Fig Tree in Queens, NYC Backyard

Fig Tree in Queens, NYC Backyard












The Plots Thicken

Every time I take the Long Island Railroad through Queens, I look out through the train window and envision neo-modern Japanese houses wedged into backyards now sporting little else but dilapidated garages used for storing outdated VCRs, stuffed pandas and broken bicycle wheels. I see a carefully wrapped and winterized fig tree or two. Alas, they too will have to be sacrificed. I see the flagpole plots: narrow driveways leading to storage units and tin gazebos. And odd triangular bits of land. I imagine all-white houses with skylights and wonderful indoor gardens.

Although it is harder than ever to cross the Hudson River, the East River is no longer the river Styx.

But are there no unused spaces in Manhattan? I would plant houses on the Park Avenue meridian instead of tulips.

I would fill-in alleys and byways.

— Extra Place. Between The Bowery and 2nd Avenue off of First Street.

— Hall Place/Taras Shevchenko Place on 7th Street between Bowery and 2nd Ave. Does
the Ukrainian Museum really need an entrance on Taras Schevchenko Place. Why
not around the corner on 6th?

— Jersey Street between Crosby and Lafayette, South of Houston/ North of Prince.

— Freeman Alley between Bowery and Chrystie, running north off Rivington.

— Florence Place (Chinatown)

— Collister Street and Trimble Place (Tribeca)

— Charles Lane and Downing Street (Greenwich Village)

— Broadway Alley (Between Third and Lex/ between 27th and 26th)

And don’t forget those tempting donut holes at the center of most blocks. What do we need them for? Clotheslines? Alley-cat courtship fences? Pigeon poop pile-ups? Wet mattress storage? Stinky ailanthus trees?

But, wait a minute. Whatever happened to rooming houses and residency hotels? Before we start building mini-apartments on a large scale or indulging in Borough and alley in-fill, perhaps the Mayor’s Office should look at these for inspiration…..


Chelsea Hotel W. 23 St.

Chelsea Hotel W. 23 St.









Like Father, Like Son, or Yes, We Have No Pianos

In regards to residency hotels, do not think of S.R.O. hotels but of the sainted residents of the legendary Chelsea Hotel, ranging from Viva and Brigid Berlin to Virgil Thomson. Both Louise Brooks and Veronica Lake ended up at the Martha Washington Hotel for Women. But the less said about that the better. Or that I once temped at a mid-Manhattan hotel where the only topic in the office was how to get rid of the perpetually soused Ana May Wong.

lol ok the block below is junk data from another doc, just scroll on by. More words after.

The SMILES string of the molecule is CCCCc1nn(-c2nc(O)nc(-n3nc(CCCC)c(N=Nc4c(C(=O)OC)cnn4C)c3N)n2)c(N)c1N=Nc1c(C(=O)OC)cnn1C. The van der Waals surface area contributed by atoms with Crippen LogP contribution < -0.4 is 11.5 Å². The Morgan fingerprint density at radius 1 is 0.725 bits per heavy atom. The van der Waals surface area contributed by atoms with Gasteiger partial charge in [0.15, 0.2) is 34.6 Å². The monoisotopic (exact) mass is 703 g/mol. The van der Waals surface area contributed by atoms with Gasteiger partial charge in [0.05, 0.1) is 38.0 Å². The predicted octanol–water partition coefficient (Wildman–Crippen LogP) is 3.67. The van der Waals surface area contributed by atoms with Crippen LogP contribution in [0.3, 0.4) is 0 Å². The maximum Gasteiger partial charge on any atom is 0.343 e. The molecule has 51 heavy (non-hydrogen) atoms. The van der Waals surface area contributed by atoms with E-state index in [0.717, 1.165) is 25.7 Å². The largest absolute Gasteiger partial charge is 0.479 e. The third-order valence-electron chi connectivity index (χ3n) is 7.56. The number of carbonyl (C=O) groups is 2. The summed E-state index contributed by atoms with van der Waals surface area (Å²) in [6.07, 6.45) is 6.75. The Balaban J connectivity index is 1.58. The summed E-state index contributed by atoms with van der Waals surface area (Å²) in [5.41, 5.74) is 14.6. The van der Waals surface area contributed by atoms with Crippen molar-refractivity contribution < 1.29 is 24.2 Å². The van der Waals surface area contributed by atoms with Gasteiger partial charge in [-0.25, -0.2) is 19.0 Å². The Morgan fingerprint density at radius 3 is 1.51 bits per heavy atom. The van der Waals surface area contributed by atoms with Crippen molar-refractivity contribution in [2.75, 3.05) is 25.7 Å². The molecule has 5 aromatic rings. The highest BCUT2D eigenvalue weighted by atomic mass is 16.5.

I was born in New York City , but grew up mostly in Jersey.  After escaping Montclair State Teachers College, I headed straight for home, my real home: Mannahatta.

Like many immigrants before me, I lived in furnished rooms.  The last and best was on W. 12th Street, a few doors down from the New School. All the rooms had sinks, but there was a shared shower and two shared toilets on each floor. Cooking was forbidden. The end-table/desk sported my  clandestine hot-plate for boiling water for instant coffee and occasional meals of what was called Rooming House Stew or, worse, Fairy Pudding — macaroni, canned tuna, and cream-of-mushroom Campbell’s soup. Don’t even think about trying it. You could also add potato chips  for crunch.

The other tenants were poets, book store clerks, novelists and an artist who made a living with paintings of enormously endowed naked-men. And there was also the mistress of a Cuban existentialist.

My father had lived in a rooming house in his youth too. There was one feature I envied Although he said he was tortured by the constant repetition of their song “Lullaby of Broadway,” his downstairs neighbors were the songwriters Harry Warren and Al Dubin.

Come on along and listen to
The lullaby of Broadway.
The hip hooray and bally hoo,
The lullaby of Broadway.
The rumble of the subway train,
The rattle of the taxis.
The daffy-dills who entertain
At Angelo’s and Maxie’s.

When a Broadway baby says “Good night,”
It’s early in the morning.
Manhattan babies don’t sleep tight until the dawn:
Good night, baby,
Good night, milkman’s on his way.
Sleep tight, baby,
Sleep tight, let’s call it a day,
Listen to the lullaby of old Broadway.


Was there really a rooming house that allowed a piano?


John Cheever Residence by Walker Evans (1931-33) Metropolitan Museum, NYC_

John Cheever’s Hudson St. Furnished Room  by Walker Evans (1931-33) Metropolitan Museum, NYC


















John Perreault is on Facebook and Twitter. Main John Perreault website. John Perreault’s art. The Artopia Project also includes: artopianews ; artopiatecture ; thehousedetective ; /johnperreault.tumblr. AND